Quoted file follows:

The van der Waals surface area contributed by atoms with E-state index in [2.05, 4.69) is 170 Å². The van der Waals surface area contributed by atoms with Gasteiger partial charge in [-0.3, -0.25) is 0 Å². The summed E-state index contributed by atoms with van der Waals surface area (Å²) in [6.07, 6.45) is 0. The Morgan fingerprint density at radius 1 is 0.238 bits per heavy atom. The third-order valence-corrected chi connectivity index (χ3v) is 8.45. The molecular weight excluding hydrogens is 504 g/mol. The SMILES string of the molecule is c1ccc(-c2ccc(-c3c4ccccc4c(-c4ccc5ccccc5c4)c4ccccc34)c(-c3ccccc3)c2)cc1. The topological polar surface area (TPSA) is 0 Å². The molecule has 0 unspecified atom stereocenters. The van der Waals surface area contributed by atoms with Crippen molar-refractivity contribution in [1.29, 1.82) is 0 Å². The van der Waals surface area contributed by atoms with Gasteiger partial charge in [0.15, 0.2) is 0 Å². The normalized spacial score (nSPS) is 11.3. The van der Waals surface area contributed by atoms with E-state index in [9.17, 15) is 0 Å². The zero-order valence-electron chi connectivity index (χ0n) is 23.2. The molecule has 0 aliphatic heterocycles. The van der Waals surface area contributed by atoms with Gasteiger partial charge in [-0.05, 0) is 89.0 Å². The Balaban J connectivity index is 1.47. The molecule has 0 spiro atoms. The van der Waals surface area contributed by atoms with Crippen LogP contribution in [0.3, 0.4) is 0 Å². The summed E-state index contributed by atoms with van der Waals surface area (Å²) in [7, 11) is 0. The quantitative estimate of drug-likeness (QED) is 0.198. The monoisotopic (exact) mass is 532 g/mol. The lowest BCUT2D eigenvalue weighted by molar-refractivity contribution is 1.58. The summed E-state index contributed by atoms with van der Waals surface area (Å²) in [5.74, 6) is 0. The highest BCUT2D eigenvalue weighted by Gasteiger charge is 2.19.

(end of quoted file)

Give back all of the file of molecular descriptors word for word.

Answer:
The van der Waals surface area contributed by atoms with E-state index in [2.05, 4.69) is 170 Å². The van der Waals surface area contributed by atoms with Gasteiger partial charge in [-0.3, -0.25) is 0 Å². The summed E-state index contributed by atoms with van der Waals surface area (Å²) in [6.07, 6.45) is 0. The Morgan fingerprint density at radius 1 is 0.238 bits per heavy atom. The third-order valence-corrected chi connectivity index (χ3v) is 8.45. The molecular weight excluding hydrogens is 504 g/mol. The SMILES string of the molecule is c1ccc(-c2ccc(-c3c4ccccc4c(-c4ccc5ccccc5c4)c4ccccc34)c(-c3ccccc3)c2)cc1. The topological polar surface area (TPSA) is 0 Å². The molecule has 0 unspecified atom stereocenters. The van der Waals surface area contributed by atoms with Crippen molar-refractivity contribution in [1.29, 1.82) is 0 Å². The van der Waals surface area contributed by atoms with Gasteiger partial charge in [0.15, 0.2) is 0 Å². The normalized spacial score (nSPS) is 11.3. The van der Waals surface area contributed by atoms with E-state index in [9.17, 15) is 0 Å². The zero-order valence-electron chi connectivity index (χ0n) is 23.2. The molecule has 0 aliphatic heterocycles. The van der Waals surface area contributed by atoms with Gasteiger partial charge in [-0.05, 0) is 89.0 Å². The Balaban J connectivity index is 1.47. The molecule has 0 spiro atoms. The van der Waals surface area contributed by atoms with Crippen LogP contribution in [0.3, 0.4) is 0 Å². The summed E-state index contributed by atoms with van der Waals surface area (Å²) in [7, 11) is 0. The quantitative estimate of drug-likeness (QED) is 0.198. The monoisotopic (exact) mass is 532 g/mol. The lowest BCUT2D eigenvalue weighted by molar-refractivity contribution is 1.58. The summed E-state index contributed by atoms with van der Waals surface area (Å²) in [5.74, 6) is 0. The highest BCUT2D eigenvalue weighted by Gasteiger charge is 2.19.